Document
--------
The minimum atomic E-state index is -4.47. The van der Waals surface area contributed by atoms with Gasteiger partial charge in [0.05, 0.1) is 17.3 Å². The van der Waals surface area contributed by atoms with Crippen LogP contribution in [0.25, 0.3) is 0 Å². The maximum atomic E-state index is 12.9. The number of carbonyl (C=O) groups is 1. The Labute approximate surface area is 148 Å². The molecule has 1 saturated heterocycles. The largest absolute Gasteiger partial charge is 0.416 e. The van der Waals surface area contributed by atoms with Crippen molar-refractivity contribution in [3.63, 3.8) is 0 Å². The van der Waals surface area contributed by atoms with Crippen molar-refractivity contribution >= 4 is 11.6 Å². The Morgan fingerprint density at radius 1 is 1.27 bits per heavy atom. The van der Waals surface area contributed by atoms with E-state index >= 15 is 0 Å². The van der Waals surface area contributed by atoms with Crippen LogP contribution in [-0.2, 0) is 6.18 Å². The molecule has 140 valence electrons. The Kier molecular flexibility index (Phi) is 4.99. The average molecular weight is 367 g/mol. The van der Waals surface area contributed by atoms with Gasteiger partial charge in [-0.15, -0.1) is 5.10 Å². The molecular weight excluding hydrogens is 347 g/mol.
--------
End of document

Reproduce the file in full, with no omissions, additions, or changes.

The minimum atomic E-state index is -4.47. The van der Waals surface area contributed by atoms with Gasteiger partial charge in [0.05, 0.1) is 17.3 Å². The van der Waals surface area contributed by atoms with Crippen LogP contribution in [0.25, 0.3) is 0 Å². The maximum atomic E-state index is 12.9. The number of carbonyl (C=O) groups is 1. The Labute approximate surface area is 148 Å². The molecule has 1 saturated heterocycles. The largest absolute Gasteiger partial charge is 0.416 e. The van der Waals surface area contributed by atoms with Crippen molar-refractivity contribution in [3.63, 3.8) is 0 Å². The van der Waals surface area contributed by atoms with Crippen molar-refractivity contribution >= 4 is 11.6 Å². The Morgan fingerprint density at radius 1 is 1.27 bits per heavy atom. The van der Waals surface area contributed by atoms with E-state index >= 15 is 0 Å². The van der Waals surface area contributed by atoms with Crippen LogP contribution in [-0.2, 0) is 6.18 Å². The molecule has 140 valence electrons. The Kier molecular flexibility index (Phi) is 4.99. The average molecular weight is 367 g/mol. The van der Waals surface area contributed by atoms with Gasteiger partial charge in [-0.15, -0.1) is 5.10 Å². The molecular weight excluding hydrogens is 347 g/mol.